Five things to consider before sending your next media sample

When our clients announce new products, one of the best ways we can help spread the word is to get samples in the hands of influencers and media. It’s a fun part of media relations.

Why sampling is good: Samples are a natural, cost-effective touchpoint and a great way to keep a brand top of mind with important contacts within the industry. When you see products in magazines or on broadcast segments, sampling is often where it all started.

The goal is two-fold: first, to get key contacts to try or experience whatever the product is, leading them to cover it in some capacity if they enjoy it; and second, relationship building.

It’s important to note that samples do NOT always guarantee coverage – it’s just an entryway to a conversation about possible opportunities. Sometimes, samples can lead to constructive feedback, which can honestly be just as helpful as coverage, even if it doesn’t feel so good at the time.

Before you go put 50 boxes of {insert product} into the mail to unsuspecting reporters or influencers, here a few things to keep in mind.

Don’t send without asking.

Think about it: would you want to go to your mailbox and get a bunch of packages that you didn’t ask for, only to have to figure out what to do with them next? Probably not. Once you’ve done your research to determine which contacts are the best fit, send an introductory note and ask if they are up for a sample, adding a few sentences on why you’d like them to try it.

Be intentional.

When you mail someone, take a step back and ask yourself – “how will they actually use this?” – before going crazy with unnecessary elements. An example: we work with American Single Malt whisky distillery Virginia Distillery Company, and when we send samples, our focus is on getting contacts a full-size bottle of whisky to try. We could send a t-shirt, or a piece of a barrel, but does a journalist actually have a use for these things? Not likely. They simply want to taste the whisky, so we focus on that. Having a full-size bottle on hand also is helpful for our contacts who want to take their own photos.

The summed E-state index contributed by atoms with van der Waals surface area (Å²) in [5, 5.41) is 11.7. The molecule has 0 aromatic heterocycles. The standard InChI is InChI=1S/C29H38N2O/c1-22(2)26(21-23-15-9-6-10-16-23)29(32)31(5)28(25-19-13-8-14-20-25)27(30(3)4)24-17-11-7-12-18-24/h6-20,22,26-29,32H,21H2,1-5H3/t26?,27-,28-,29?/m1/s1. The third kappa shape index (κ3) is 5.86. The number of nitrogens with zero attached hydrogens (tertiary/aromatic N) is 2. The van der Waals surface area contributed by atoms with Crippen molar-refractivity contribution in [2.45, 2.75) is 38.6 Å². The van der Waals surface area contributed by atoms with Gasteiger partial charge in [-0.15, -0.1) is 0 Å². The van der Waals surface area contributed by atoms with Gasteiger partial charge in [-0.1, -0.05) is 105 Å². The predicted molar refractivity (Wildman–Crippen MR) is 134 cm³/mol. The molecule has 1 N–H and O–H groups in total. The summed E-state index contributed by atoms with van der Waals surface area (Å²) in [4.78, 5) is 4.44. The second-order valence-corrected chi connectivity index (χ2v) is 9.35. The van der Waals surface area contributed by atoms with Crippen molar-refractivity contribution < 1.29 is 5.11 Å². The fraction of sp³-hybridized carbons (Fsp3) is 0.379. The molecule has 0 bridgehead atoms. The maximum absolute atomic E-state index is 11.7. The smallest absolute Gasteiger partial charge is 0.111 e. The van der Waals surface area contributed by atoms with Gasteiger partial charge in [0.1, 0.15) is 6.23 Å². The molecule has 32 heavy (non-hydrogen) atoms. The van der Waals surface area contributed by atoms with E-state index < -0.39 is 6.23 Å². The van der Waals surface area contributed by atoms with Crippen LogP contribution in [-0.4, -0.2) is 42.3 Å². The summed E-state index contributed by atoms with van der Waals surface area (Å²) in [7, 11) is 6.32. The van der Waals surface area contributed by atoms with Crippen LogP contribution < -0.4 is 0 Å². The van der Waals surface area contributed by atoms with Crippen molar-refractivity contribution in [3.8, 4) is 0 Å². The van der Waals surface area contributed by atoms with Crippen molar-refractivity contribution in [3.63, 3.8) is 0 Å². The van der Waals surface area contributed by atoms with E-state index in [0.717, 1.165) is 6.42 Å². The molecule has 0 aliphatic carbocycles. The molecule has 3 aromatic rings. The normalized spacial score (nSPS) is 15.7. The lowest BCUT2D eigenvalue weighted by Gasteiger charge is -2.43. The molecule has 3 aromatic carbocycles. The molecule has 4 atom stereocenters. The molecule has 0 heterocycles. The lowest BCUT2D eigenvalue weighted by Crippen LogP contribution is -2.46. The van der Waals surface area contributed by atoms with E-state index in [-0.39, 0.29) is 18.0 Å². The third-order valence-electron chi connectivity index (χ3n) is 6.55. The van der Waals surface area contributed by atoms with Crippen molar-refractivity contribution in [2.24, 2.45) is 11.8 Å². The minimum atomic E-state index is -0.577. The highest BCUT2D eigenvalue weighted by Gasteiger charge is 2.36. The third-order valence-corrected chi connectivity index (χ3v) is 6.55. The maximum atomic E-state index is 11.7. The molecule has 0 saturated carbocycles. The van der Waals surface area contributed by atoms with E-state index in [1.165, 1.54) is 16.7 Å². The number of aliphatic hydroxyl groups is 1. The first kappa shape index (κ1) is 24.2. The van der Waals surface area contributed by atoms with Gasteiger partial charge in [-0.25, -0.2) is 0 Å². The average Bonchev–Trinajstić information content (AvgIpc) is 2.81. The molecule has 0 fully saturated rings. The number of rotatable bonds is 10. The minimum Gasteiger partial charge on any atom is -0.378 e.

Think about the environment.

Sure, you want to make sure your package will arrive safely,  but too much bubble wrap and tape and extra cardboard doesn’t make for a positive experience. Plus, styrofoam is banned in New York, where many media samples are often headed. A well-packaged sample in a recyclable box is doing everyone a favor, Mother Nature included.

Don’t skimp.

If you were trying to impress a new love interest, would you give them one flower or a bouquet? The answer is usually a bouquet, and the same applies to samples. If you have a new product line that includes several different varieties, send a true sampling to media in full-size jars so contacts can get a full taste of what your brand is all about.

Follow up with an email, but then give it some space.

Samples are a nice physical touchpoint, but in this day and age, having everything electronically is crucial. Send your contact any pertinent printed materials (high-res images, press releases, fact sheets) in one email around the same time the sample is scheduled to arrive. Then, let it be – at least for a few weeks – before checking in. Media members are often overwhelmed with the volume of mail they receive, so patience is key.

Any other tips to add? We’d love to hear them!

Megan Irvin

Megan spends her days doing media relations, community relations, content creation and events for clients like Kroger Mid-Atlantic, Virginia Distillery Company and Mercy Chefs. Her favorite part of her job is working with clients and providing strategic counsel — and garnering media attention for clients in outlets like TODAY, Esquire, USA Today and Bon Appetit.

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